MUMBAI, India – Indian investigators have said the fraud at Satyam Computer Services, once India’s fourth-largest software services firm, was at least $1 billion more than initially thought.
Satyam founder R. Ramalinga Raju confessed in January to inflating company assets by 71.36 billion rupees ($1.54 billion), by exaggerating cash balances, booking fake interest, overstating debt and understating liabilities.
In a 200-page court brief filed Tuesday, India’s Central Bureau of Investigation said Raju had understated the fraud by at least $1 billion.
Raju and his associates got 19.3 billion rupees ($418 million) by pledging their shares at inflated values and generated billions more with a host of other stock scams, the bureau said in a statement.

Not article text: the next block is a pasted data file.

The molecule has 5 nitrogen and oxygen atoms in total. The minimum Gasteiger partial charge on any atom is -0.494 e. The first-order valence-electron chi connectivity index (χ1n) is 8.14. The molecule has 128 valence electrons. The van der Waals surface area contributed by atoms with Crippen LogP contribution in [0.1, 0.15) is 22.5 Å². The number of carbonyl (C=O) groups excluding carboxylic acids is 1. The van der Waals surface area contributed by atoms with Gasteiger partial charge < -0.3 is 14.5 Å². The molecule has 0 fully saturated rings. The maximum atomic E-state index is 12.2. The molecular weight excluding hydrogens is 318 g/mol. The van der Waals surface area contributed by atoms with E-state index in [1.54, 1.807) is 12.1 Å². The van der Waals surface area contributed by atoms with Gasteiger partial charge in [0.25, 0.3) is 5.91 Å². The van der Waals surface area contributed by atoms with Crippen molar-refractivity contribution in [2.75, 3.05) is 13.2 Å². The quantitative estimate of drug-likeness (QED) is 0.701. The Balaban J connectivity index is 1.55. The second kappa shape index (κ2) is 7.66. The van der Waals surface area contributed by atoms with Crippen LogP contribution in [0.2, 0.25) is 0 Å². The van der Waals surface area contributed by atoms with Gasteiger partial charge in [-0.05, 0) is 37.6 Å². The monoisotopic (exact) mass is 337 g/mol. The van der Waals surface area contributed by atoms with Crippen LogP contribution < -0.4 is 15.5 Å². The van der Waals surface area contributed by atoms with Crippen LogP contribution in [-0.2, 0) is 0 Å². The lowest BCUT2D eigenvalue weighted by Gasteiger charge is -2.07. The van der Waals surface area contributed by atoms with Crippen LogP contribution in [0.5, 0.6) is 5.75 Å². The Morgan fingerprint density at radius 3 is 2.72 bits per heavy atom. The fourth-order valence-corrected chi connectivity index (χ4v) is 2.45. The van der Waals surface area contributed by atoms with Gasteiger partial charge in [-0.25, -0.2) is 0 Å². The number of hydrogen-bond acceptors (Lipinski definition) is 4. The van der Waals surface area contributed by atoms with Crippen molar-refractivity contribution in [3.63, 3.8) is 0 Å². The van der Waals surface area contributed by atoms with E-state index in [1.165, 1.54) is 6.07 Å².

Investigators also told reporters that Satyam officials created fake customers and fake invoices to inflate revenues by 4.3 billion rupees ($93.1 million) and forged documents to obtain loans and advances worth 12.2 billion rupees ($264.1 million).
Company officials then used their fraudulently acquired funds to buy more than 1,000 properties worth 3.5 billion rupees ($75.8 million), the statement added.
The bureau also brought charges against V.S. Prabhakar Gupta, former head of internal audits at Satyam, bringing to ten the number of accused in what has been billed as India’s largest accounting fraud.
After the company’s collapse, the government engineered a takeover by Tech Mahindra Ltd.
Satyam shares fell 10.9 percent, to 90.6 rupees a share, Wednesday on the Bombay Stock Exchange. Tech Mahindra shares fell 4.6 percent, to 924.2 rupees a share.
Satyam Fraud is $1 Billion Bigger than Originally Thought